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NASA is in financial trouble for a broader Earth science mission

NASA is in financial trouble for a broader Earth science mission.

NASA is in financial trouble for a broader Earth science mission.

NASA will allow three of its aging Earth sciences missions to be included in an upcoming review of extended missions in the face of budgetary pressures that could affect its entire portfolio of missions.

In a town hall held at a town hall on Dec. 15 during the Autumn Meeting of the American Geophysical Union, NASA officials revealed that they had invited Aqua, Aura and Terra missions to propose proposals for the 2023 final review of Earth science missions in their extended phase.

The three spacecraft which were created between the years 1999 and 2004 remain functional , however they are running low on propellant for stationkeeping. The spacecraft are beginning to shift from their initial operational orbits. This has led to questions about the science they perform and the data continuity.

Julie Robinson, deputy director of NASA’s Earth science division, said NASA gathered feedback on these missions through an information request and an online workshop held in November that was attended by over 500 participants. “One outcome of that is that Terra, Aqua and Aura will be invited to the senior review,” she explained. In a review of senior status missions that have completed their primary missions argue for continuing funds to expand their missions.

Being invited to attend the senior review there is no guarantee that Missions will manage to get funds. Robinson stated that the forthcoming senior review is likely to be difficult due to the limited funds available for mission extension.

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“The senior review is not going to be an easy one this year,” she stated. “We don’t have the money in the budget to extend every mission that comes to the senior review.” The agency is going to ask the panel reviewing the mission to provide advice on the various trades it could do among missions.

NASA has requested over $2.4 billion to fund Earth research in their budget for the fiscal year 2023 proposal. But the omnibus spending bill passed in late December offered just $2.2 billion to Earth sciences. This is more than $130 million over 2022, it is a time when NASA is accelerating the work of its range of Earth System Observatory missions and other initiatives.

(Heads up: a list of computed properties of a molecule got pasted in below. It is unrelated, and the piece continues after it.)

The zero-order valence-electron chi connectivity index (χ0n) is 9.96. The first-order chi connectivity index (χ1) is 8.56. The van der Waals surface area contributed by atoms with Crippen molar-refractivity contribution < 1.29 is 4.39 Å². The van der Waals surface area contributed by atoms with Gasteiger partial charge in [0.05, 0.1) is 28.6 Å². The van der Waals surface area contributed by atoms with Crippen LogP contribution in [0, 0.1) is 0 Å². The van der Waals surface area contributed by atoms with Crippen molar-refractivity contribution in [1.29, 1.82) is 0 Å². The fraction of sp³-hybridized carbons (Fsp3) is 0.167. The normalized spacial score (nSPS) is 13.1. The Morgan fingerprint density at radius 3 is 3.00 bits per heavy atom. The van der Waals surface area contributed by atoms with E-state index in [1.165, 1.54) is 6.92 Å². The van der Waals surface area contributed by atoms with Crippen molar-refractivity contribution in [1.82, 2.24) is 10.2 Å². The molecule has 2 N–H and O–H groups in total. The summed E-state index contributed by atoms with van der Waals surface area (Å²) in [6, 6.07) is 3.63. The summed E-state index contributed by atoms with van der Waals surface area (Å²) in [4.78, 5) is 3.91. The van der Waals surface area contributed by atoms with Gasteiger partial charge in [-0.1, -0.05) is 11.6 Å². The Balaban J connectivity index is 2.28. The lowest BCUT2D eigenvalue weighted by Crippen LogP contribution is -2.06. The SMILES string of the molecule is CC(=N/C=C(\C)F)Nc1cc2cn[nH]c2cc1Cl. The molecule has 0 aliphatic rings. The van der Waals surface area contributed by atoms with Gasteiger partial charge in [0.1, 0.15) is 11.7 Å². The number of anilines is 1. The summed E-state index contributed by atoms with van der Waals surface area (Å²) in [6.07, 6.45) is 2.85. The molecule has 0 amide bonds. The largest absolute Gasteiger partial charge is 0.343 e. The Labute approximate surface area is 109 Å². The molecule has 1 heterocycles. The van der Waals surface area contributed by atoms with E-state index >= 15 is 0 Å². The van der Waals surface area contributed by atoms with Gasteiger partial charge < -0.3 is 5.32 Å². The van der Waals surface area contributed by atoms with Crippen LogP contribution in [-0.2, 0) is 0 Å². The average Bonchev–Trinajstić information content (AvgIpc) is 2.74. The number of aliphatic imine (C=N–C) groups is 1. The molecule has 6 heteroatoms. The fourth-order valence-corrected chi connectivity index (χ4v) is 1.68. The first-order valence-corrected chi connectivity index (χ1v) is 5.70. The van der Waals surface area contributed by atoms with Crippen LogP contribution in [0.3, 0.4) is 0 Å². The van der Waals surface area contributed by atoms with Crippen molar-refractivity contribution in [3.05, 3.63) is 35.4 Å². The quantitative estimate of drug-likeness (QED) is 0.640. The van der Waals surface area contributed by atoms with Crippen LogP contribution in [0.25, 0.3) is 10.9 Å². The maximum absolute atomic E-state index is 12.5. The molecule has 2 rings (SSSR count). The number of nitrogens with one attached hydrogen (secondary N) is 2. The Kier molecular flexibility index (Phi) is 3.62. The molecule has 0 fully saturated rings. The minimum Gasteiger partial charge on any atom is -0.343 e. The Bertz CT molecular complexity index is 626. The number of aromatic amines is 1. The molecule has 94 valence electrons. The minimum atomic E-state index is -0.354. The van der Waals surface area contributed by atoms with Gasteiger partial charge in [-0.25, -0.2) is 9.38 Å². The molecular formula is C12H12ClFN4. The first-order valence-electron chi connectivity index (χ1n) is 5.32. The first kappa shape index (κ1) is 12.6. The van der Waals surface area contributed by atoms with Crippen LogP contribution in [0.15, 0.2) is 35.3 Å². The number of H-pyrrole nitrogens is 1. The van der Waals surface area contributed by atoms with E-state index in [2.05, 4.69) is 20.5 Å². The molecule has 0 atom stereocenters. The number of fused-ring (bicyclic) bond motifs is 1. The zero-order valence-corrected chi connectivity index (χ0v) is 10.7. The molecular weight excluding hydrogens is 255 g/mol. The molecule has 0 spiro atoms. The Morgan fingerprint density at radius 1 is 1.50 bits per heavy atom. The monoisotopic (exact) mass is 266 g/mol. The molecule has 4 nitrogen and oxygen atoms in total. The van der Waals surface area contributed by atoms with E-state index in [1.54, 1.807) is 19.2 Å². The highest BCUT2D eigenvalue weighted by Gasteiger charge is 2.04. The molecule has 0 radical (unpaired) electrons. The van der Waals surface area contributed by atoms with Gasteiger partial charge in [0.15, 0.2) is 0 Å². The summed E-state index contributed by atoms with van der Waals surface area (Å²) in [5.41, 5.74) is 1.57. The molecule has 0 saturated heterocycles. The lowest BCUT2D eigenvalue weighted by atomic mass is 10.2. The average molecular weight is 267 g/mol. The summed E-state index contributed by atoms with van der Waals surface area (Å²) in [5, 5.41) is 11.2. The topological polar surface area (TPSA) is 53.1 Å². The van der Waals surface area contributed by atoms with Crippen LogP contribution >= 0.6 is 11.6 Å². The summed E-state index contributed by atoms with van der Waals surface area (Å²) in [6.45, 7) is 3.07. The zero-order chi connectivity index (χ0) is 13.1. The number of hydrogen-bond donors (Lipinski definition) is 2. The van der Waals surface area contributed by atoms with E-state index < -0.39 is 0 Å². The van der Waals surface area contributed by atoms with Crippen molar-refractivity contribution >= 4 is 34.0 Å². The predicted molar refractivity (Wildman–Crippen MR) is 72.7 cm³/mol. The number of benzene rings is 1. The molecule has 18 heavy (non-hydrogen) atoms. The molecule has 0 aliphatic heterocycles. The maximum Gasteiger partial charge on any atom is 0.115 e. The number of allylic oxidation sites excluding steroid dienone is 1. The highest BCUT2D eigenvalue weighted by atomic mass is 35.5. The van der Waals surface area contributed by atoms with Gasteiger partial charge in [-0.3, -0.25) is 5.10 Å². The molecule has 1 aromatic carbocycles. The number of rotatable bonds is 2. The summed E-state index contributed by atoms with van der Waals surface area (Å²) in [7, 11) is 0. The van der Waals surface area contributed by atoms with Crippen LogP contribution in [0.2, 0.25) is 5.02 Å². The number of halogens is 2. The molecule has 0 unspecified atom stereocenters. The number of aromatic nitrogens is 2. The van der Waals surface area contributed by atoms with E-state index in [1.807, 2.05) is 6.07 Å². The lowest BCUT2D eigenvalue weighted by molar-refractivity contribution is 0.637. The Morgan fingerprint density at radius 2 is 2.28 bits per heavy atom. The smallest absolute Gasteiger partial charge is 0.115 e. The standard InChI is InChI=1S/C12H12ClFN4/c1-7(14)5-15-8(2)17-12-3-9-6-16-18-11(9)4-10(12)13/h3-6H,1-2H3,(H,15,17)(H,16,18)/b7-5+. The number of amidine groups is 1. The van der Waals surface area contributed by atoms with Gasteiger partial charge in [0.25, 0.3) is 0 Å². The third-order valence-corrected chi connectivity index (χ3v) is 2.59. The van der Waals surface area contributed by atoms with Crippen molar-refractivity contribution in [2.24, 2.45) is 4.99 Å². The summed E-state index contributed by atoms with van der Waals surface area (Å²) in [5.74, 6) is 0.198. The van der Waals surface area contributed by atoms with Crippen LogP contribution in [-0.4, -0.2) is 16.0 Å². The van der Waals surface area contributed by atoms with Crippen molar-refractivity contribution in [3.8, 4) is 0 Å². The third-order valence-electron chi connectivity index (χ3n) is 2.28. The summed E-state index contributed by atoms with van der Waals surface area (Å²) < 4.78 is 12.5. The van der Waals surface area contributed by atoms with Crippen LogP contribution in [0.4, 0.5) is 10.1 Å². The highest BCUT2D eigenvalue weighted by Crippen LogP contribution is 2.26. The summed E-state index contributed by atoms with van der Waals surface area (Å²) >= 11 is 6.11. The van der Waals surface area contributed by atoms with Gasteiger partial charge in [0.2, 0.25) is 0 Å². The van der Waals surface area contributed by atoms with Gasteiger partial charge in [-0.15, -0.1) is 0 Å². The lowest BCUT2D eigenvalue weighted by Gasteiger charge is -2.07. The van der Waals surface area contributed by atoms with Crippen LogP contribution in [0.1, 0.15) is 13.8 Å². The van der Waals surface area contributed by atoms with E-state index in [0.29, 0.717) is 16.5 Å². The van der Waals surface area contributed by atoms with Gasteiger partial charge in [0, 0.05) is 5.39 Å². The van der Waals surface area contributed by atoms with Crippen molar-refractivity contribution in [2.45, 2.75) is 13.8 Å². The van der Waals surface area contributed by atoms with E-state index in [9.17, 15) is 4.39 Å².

In the town hall, one scientist claimed they were “pretty shocked” that NASA might even think about not extending these three missions based on their success and the large community of scientists who use the results. Robinson was back to discussing problems with finances that affect the entire Earth research program.

NASA is in financial trouble for a broader Earth science mission.

“In the case of Terra, Aqua and Aura, one of the challenges we have is that these systems, because they’ve been operating so long, they’re really expensive,” she added.

NASA’s budget request for fiscal year 2023 anticipated the expenditure of $30.7 million for the operation that include Terra as well Aqua in addition to $20.5 million for Aura. One aspect of the senior review will be looking at ways to reduce these operating costs, but she did give some estimates on the potential range of possible reductions.

The efforts are taking place in the midst of NASA grappling with the possibility of cost hikes due to AOS, the Earth System Observatory, notably the Atmospheric Observing System (AOS). A review by an independent expert discovered that AOS as it is currently constructed could run $2.4 billion, or $500 million more than NASA’s estimate. This could cause NASA to cut back on or even replace the two AOS instruments.

“There are some very painful trades that take place in the Earth System Observatory. There are also a lot of painful trades involved in deciding the amount of funds to invest in extended missions, and how to run these missions,” she said. “I can promise we will never make everybody happy with those trades.”

By Debbik S.

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